Myophosphorylase deficiency causes a change to the metabolism of carbohydrates in muscle cell. Furthermore, it affects the correct functioning of the sodium-possession AT Pase pump, which triggers off an accumulation of intracellular sodium and water. On certain occasions this may provoke the rupture of the cellular membrane (rhabdomyolysis). In this situation, the dissolved products of damaged muscle cells, such as myoglobin or some of the muscle enzymes such as creatine-kinase (CK) are released from blood circulation. This means that the patients with McArdle disease usually present with baseline plasmatic levels above 1,000 U/L, that may increase under certain situations such as highly intense physical activities.4 Myoglobin is harmful for the kidney and may cause acute kidney failure. The severity of its affect on the kidneys and its symptoms vary according to the magnitude of the muscle damage, and it may lead to vomiting, fever, myalgias, changes in urine colour and quantity and even changes to level of consciousness or acute irreversible kidney failure.5

This disorder currently has no cure, and management is based on symptom control. It’s essential pillar is physical exercise, where regular practice of controlled sport improves symptoms4; followed by dietary recommendations which consist of the ingestion of rapid absorption sugars prior to the initiation of exercise to improve tolerance.6 Some authors also recommend a ketogentic diet with which several analytical parameters would improve. However, this is a controversial issue due to the harmful effects on the body in the medium and long term.7 With regard to treatment of the acute metabolic complications, in one study with 45 patients with McArdle disease, in 17 cases myoglobinuria was detected and five presented with severe kidney failure and a need for haemodialysis.5

The lack of publications addressing nursing care in patients with McArdle disease justify the interest in presenting the following clinical case.

Case description

Male aged 38 years (height 1.74 m; weight 73.3 kg), with no known allergies, diagnosed with McArdle disease through a genetic study 20 years ago. He is self-employed (Barthel scale: 100, Lawton-Brody scale: 8) and physically active.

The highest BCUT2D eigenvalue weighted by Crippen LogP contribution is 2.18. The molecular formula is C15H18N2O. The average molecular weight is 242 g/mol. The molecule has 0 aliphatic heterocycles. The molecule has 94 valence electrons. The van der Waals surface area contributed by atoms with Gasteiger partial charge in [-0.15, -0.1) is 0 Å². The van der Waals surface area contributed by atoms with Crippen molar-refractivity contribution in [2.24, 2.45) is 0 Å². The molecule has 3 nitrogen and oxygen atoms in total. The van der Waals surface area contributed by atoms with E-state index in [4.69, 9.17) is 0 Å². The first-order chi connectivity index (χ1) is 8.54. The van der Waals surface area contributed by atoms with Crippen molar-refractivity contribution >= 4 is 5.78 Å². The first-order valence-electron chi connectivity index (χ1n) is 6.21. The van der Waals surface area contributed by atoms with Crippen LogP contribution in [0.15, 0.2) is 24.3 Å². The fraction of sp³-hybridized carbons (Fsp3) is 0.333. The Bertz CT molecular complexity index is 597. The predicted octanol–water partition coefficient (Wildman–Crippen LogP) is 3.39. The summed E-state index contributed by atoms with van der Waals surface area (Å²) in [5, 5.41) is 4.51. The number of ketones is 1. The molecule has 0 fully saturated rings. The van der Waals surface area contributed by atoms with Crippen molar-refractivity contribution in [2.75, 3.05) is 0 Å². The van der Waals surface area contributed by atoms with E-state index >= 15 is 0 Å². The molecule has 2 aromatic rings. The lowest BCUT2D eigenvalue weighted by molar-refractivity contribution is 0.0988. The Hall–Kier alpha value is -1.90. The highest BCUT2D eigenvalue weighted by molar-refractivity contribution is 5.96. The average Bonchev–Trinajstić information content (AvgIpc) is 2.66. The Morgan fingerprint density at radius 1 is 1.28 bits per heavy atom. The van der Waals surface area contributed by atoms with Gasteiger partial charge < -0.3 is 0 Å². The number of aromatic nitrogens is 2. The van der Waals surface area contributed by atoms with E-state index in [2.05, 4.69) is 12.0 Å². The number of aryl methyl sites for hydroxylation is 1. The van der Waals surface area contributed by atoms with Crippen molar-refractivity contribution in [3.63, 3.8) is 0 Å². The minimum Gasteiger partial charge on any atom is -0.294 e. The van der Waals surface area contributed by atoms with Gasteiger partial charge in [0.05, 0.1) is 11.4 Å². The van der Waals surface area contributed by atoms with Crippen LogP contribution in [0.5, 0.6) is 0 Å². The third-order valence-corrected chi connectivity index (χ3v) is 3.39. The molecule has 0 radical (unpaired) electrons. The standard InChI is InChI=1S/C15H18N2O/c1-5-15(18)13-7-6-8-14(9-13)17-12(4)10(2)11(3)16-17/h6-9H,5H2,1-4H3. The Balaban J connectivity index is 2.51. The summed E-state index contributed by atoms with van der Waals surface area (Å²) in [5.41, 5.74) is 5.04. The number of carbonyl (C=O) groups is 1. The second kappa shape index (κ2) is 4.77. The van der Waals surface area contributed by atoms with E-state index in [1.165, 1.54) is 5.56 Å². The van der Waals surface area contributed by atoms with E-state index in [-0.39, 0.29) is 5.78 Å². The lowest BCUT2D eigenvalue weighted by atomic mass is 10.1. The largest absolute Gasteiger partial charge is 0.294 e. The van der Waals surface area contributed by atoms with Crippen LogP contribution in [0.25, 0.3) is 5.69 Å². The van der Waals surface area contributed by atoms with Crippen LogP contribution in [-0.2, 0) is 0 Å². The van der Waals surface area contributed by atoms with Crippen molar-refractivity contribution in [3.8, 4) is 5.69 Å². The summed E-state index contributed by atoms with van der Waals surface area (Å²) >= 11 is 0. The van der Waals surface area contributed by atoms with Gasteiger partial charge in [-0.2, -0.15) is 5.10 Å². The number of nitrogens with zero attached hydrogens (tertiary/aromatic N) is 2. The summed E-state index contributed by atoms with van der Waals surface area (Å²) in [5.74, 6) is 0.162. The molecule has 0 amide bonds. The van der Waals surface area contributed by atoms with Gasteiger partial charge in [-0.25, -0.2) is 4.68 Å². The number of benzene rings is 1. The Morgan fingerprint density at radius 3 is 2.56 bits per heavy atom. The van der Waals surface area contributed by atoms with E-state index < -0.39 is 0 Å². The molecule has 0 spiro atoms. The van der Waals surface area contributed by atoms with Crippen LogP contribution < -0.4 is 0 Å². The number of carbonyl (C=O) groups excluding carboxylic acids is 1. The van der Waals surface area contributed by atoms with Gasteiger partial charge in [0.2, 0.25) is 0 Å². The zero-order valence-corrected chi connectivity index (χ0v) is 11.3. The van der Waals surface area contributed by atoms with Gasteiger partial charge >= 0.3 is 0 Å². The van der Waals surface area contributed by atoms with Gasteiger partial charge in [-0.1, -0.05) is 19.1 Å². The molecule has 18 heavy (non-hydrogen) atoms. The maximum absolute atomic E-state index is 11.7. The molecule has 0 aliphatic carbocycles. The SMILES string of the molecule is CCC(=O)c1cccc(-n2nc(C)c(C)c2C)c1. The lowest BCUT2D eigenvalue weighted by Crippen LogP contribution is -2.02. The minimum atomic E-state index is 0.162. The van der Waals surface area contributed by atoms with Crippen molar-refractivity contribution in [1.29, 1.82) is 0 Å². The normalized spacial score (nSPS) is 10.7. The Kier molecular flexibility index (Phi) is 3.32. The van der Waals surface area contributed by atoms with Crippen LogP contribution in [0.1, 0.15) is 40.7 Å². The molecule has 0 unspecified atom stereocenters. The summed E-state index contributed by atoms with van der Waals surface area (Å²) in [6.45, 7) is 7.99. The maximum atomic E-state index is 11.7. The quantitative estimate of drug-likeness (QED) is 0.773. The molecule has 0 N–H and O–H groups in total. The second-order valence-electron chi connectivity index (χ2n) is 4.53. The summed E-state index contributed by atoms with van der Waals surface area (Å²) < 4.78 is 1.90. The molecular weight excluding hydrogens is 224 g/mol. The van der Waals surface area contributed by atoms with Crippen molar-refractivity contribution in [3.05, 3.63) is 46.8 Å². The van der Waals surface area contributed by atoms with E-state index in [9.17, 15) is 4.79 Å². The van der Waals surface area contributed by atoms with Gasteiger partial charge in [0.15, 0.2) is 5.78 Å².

He consulted the emergency unit with an osteomuscular pain in his lower limb from two hours previously and a change in urine colour, after carrying out intense exercise (squats with 50 kg of weight).

Physical examination showed blood pressure of 145/85 mmHg and 96% oxygen saturation. An electrocardiogram (ECG) with sinus rhythm of 88 bpm was performed. A pain intensity of 8 out of 10 presented, according to the visual analogue scale (VAS), in both femoral muscle quadriceps and in the lumbar region muscles.

A venous blood test and urine sample test were performed. In the biochemical analysis high levels of CK and other muscle enzymes occurred (Figs. 1–3). Urine was a burgundy colour and the presence of myoglobinuria was detected.

Figure 1.

Analytical determinations of urea and creatinine before and during hospital admission.

Figure 2.

Analytical determinations of de CK and LDH before and during hospital admission.

Figure 3.

Analytical determinations of de GOT y GTP before and during hospital admission.

Nursing assessment

The patient was admitted to the Emergency Observation unit where peripheral venous catheterisation was performed. On admission a nursing assessment was made following the basic need care model of Virginia Henderson, with changes to the elimination system and mobility standing out.

Respiration: Normal breathing pattern, resting respiratory rate of 14 rpm. Smoker of 10 cigarettes per day. Blood pressure of 120/67 mmHg and heart rate of 90 bpm. Normal auscultation. ECG without changes. Takes 100 mg levothyroxine for hypothyroidism.

Nutrition and hydration: Independent. Drinks 2–3 litres of water per day and combines a ketogenic diet with a Mediterranean one. He stated that he makes better use of his energy with the Ketosis and the CK in tests improved, but it is almost impossible to carry out a diet without carbohydrates. That day he had eaten rice and a protein shake after exercise.

Waste elimination: Independent, no oedemas. Burgundy coloured urine from probable rhabdomyolysis of recent onset. Urine analysis revealed +++ haematuria. He had drunk over 2 L of water in the previous two hours but oliguria was present.

Mobility and posture maintenance: Independent. He exercises daily which is important to improve the symptoms of the disease. At the time of assessment, contracture and myalgias in the lumbar region, quadriceps and calves were detected, which impeded normal mobility. He referred to a loss of strength in his limbs due to the contractures.

Sleep and relaxation: No changes to sleep pattern.

Dressing and undressing: Autonomous. Good general appearance.

Body temperature: Lives alone in a well-conditioned home. Temperature of 37.5 °C.

Hygiene and skin integrity: Appropriate hygiene. Hydrated skin.

Dangers: Oriented, no risk of falling.

Communication: No sensory impairments.

Living according to beliefs and values: No changes.

Self-realisation and self-esteem: Nurse for 10 years. Professionally accomplished.